Well, "Uprising" was definitely different.
I completely understood what they were going for with the all ASL episode, but my biggest complaint was they didn't think we could take the installment without music. The deaf kids can feel music, but they can't hear it. My preference would have been to go full-on silent. I considered turning off the sound, but my trust issues forced me to keep it on. I regret that decision now.
Let me tell you, this was a very difficult episode to review. I normally rely a great deal on the non-verbal communication - facial expressions, arm gestures, people's actions in the background of a scene - to fully grasp the intent of the writer's meaning. Spending so much time reading the intense dialog left me feeling a bit out of sorts. But that was kind of the point of the hour, wasn't it?
The kids were faced with the fact that they would soon be "mainstreamed" back into public schools with all the other kids and treated like freaks. Are we really still like that as a society? Do we truly treat people with differences like freaks? The easy answer is yes, because there are a lot of jerks in the world, but as a whole I don't think we do.
Something that caught my attention when they were discussing their past experiences with mainstreaming was when Natalie recollected waiting for "another reject in a wheelchair to be bussed in so there would be someone to sit beside you."
The thing is, no kid holds a prize for being above considering another a freak or a weirdo for any reason. Walking around with the assumption that you'll be treated like one almost guarantees you'll receive what you're after. I have faith that by virtue of the fact Switched at Birth is on the air, we've come a long way from that kind of behavior.
On to the cool stuff about the episode.. Did you know the Gallaudet University uprising really occurred? When another in a line of hearing school presidents was hired, the university protested until its needs were addressed. Using that historical reference here was really enlightening and I'd encourage you to read up on the event.
While Daphne has struggled this season with her deafness and wondered whether she would accept the chance to hear if given the choice, it was her planning that set the uprising into motion. It was also her strength that pulled the group together when they lost focus once they had barricaded themselves to Take Back Carlton.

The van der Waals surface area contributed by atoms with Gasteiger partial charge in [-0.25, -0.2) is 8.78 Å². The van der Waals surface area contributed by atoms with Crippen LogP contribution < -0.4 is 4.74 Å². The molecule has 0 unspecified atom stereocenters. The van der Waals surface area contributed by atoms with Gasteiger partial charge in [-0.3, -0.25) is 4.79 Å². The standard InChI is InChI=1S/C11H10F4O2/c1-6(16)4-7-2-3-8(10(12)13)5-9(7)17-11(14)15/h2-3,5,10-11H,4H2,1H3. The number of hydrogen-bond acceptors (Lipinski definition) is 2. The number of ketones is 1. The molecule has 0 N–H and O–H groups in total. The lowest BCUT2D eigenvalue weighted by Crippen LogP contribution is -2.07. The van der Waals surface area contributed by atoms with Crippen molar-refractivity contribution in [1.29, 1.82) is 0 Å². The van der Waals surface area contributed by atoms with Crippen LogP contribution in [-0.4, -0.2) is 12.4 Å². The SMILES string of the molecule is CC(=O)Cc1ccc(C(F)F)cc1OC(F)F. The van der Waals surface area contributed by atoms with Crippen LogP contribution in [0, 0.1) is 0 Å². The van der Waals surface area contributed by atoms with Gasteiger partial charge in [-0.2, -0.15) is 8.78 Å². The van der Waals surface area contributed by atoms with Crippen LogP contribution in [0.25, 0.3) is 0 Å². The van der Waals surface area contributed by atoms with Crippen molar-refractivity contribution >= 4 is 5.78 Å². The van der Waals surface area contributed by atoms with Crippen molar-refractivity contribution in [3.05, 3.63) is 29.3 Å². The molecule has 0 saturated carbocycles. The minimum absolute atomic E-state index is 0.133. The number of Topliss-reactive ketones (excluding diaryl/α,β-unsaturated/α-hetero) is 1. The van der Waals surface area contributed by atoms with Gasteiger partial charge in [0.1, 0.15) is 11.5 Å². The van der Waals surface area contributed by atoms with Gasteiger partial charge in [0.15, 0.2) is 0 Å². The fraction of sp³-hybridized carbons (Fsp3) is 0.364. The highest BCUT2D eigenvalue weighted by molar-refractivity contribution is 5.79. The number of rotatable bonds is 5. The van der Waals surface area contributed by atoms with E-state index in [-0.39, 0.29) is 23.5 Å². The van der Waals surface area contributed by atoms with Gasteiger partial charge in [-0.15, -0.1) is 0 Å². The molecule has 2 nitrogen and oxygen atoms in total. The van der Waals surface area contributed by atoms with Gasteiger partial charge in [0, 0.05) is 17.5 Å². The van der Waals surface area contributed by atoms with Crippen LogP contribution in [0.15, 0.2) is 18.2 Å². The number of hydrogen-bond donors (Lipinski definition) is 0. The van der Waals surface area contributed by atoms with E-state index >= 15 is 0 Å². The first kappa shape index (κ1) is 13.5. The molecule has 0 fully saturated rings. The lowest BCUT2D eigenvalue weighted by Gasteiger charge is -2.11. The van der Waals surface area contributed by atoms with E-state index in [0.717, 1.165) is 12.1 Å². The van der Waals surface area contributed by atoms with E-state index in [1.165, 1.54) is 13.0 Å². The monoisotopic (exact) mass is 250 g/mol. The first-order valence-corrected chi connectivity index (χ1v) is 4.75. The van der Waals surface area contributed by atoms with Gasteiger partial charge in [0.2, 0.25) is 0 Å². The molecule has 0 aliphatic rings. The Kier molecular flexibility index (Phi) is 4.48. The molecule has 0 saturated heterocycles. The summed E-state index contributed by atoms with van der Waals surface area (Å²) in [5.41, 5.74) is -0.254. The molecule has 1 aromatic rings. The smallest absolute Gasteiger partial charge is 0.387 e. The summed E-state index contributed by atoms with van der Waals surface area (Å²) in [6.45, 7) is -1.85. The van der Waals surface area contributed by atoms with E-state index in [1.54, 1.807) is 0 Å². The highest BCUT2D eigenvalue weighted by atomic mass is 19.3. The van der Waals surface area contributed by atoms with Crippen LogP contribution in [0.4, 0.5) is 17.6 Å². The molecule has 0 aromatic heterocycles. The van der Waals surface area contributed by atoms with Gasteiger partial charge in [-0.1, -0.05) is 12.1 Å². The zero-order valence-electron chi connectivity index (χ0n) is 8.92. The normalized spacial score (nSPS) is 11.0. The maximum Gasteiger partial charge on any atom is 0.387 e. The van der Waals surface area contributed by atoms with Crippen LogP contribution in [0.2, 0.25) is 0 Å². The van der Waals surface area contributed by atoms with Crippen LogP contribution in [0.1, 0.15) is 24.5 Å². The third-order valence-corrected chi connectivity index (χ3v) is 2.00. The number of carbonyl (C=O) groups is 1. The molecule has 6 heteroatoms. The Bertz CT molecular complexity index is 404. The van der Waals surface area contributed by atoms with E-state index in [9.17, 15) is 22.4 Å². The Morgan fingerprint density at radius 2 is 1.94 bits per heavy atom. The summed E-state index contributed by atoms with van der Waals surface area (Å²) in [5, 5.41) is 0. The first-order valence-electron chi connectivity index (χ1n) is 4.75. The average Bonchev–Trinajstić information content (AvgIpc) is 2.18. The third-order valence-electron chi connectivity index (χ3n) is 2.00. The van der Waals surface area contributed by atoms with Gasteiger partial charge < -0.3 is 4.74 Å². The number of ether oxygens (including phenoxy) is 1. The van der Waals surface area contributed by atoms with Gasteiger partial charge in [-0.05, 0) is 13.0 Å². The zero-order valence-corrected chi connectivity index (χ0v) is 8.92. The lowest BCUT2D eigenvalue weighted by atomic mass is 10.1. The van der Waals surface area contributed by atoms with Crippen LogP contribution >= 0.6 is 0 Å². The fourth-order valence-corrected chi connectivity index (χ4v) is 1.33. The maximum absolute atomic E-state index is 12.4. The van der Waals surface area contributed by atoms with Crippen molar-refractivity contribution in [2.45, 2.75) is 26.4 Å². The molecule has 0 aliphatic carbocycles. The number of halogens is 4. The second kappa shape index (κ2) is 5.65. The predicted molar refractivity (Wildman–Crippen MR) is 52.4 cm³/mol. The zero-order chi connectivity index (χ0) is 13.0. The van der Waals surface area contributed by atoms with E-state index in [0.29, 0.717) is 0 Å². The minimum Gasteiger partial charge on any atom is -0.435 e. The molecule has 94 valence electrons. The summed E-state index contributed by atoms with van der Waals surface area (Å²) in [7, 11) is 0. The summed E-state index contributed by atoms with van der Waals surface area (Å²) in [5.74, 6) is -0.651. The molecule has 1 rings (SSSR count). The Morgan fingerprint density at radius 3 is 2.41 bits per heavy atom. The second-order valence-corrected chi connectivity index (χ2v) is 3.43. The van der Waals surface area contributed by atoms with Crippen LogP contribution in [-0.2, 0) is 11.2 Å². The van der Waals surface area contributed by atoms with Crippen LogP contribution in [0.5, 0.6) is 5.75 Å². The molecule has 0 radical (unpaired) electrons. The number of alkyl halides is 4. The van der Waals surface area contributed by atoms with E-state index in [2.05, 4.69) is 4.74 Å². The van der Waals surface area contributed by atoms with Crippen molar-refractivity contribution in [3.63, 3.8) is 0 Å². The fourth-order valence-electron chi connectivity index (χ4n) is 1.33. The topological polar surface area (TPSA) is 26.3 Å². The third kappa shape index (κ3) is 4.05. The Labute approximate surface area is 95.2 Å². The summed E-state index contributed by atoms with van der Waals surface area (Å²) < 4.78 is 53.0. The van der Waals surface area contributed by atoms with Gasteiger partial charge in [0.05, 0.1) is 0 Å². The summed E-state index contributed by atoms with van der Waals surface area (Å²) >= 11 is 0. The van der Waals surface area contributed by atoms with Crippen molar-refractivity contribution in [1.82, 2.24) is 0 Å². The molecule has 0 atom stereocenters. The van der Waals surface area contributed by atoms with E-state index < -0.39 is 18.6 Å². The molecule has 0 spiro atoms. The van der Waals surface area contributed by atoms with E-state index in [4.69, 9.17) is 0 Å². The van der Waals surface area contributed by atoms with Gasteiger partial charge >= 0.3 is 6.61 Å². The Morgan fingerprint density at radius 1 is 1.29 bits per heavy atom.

The immediacy of social media sent the students' message around the country in a matter of minutes. They had Tweets and emails of support, and an old fashioned pin board to keep track of their allies. Their supporters were hopping into their cars and heading to Carlton to stand beside their comrades and join in the important fight. It was really exciting seeing the kids find their stride and make headway in saving the school that was so important to them.
Like any group of teenagers that gets together, the focus can sometimes become clouded with the excitement of the moment, and in no time at all there were photos being Tweeted out of the protestors chugging back some beers and replies like "I support Carlton's right to party!"
Daphne threw down the gauntlet. Their very lives were at stake. What they started was a serious commitment to prove their education as deaf students was worth defending, and to sully it with booze and condoms would never garner the support of the School Board they so desperately sought to keep Carlton open.
The best part was the discussion between the students at the end, when they tried to decide among themselves whether Carlton should remain integrated or 100% deaf. Hearing from Travis and Bay didn't feel nearly as moving as listening to Noah, wondering just how deaf you had to be to be accepted into the deaf world. That's the problem with putting up barriers of any kind, there will always be a level that someone can't attain to fit the standard you've set.
If Carlton remains 100% deaf, should Daphne be allowed to wear a hearing aid? Wouldn't that give her an advantage over another student who may not be able to afford one, or for whom an aid might not work? Doesn't that challenge the 100% deaf standard?
If Melody is right and being deaf is a gift, then it's something they are obligated to share with the outside world. They should show those who are not able to see for themselves how being deaf can enrich life in other ways by accepting them and introducing them into their culture. To do otherwise will only keep the barriers up and prohibit growth.
Daphne was right when she told Bay it was bigger than family. It's also bigger than the deaf community. It's about time they start exploring that at Carlton.
This was a great installment of Switched at Birth Season 2 and well worth the effort put into it by the actors and crew.
Carissa Pavlica is the managing editor and a staff writer and critic for TV Fanatic. She's a member of the Critic's Choice Association, enjoys mentoring writers, conversing with cats, and passionately discussing the nuances of television and film with anyone who will listen. Follow her on Twitter and email her here at TV Fanatic.